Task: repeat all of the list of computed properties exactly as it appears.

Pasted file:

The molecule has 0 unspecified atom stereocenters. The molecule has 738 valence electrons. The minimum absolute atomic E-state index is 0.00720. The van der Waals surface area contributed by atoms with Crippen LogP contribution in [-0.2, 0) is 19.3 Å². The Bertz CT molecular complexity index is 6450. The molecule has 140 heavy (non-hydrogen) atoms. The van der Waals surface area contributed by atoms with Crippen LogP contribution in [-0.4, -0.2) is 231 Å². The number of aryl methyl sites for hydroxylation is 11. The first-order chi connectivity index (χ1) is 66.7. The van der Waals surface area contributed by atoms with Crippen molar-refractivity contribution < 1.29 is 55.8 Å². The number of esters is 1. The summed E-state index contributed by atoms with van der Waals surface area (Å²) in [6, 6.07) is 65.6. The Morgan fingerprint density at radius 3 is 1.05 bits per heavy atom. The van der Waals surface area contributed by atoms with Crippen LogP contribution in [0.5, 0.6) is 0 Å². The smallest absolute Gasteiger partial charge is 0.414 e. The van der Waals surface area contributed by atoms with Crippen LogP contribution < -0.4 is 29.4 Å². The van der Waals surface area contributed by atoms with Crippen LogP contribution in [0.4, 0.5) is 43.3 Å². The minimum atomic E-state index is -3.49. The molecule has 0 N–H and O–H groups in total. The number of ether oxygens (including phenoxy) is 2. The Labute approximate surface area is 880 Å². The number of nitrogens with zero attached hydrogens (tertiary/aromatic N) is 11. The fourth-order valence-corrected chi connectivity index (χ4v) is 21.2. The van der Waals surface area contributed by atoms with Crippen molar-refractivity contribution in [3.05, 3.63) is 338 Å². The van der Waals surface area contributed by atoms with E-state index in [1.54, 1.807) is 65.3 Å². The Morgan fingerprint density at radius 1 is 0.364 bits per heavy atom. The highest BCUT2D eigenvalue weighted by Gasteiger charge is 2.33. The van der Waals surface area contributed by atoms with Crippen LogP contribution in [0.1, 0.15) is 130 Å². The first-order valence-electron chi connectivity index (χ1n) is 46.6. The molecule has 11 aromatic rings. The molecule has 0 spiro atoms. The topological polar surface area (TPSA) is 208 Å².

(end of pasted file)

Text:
The molecule has 0 unspecified atom stereocenters. The molecule has 738 valence electrons. The minimum absolute atomic E-state index is 0.00720. The van der Waals surface area contributed by atoms with Crippen LogP contribution in [-0.2, 0) is 19.3 Å². The Bertz CT molecular complexity index is 6450. The molecule has 140 heavy (non-hydrogen) atoms. The van der Waals surface area contributed by atoms with Crippen LogP contribution in [-0.4, -0.2) is 231 Å². The number of aryl methyl sites for hydroxylation is 11. The first-order chi connectivity index (χ1) is 66.7. The van der Waals surface area contributed by atoms with Crippen molar-refractivity contribution < 1.29 is 55.8 Å². The number of esters is 1. The summed E-state index contributed by atoms with van der Waals surface area (Å²) in [6, 6.07) is 65.6. The Morgan fingerprint density at radius 3 is 1.05 bits per heavy atom. The van der Waals surface area contributed by atoms with Crippen LogP contribution in [0.5, 0.6) is 0 Å². The smallest absolute Gasteiger partial charge is 0.414 e. The van der Waals surface area contributed by atoms with Crippen LogP contribution < -0.4 is 29.4 Å². The van der Waals surface area contributed by atoms with Crippen LogP contribution in [0.4, 0.5) is 43.3 Å². The minimum atomic E-state index is -3.49. The molecule has 0 N–H and O–H groups in total. The number of ether oxygens (including phenoxy) is 2. The Labute approximate surface area is 880 Å². The number of nitrogens with zero attached hydrogens (tertiary/aromatic N) is 11. The fourth-order valence-corrected chi connectivity index (χ4v) is 21.2. The van der Waals surface area contributed by atoms with Crippen molar-refractivity contribution in [3.05, 3.63) is 338 Å². The van der Waals surface area contributed by atoms with E-state index in [1.54, 1.807) is 65.3 Å². The Morgan fingerprint density at radius 1 is 0.364 bits per heavy atom. The highest BCUT2D eigenvalue weighted by Gasteiger charge is 2.33. The van der Waals surface area contributed by atoms with Crippen LogP contribution in [0.1, 0.15) is 130 Å². The first-order valence-electron chi connectivity index (χ1n) is 46.6. The molecule has 11 aromatic rings. The molecule has 0 spiro atoms. The topological polar surface area (TPSA) is 208 Å².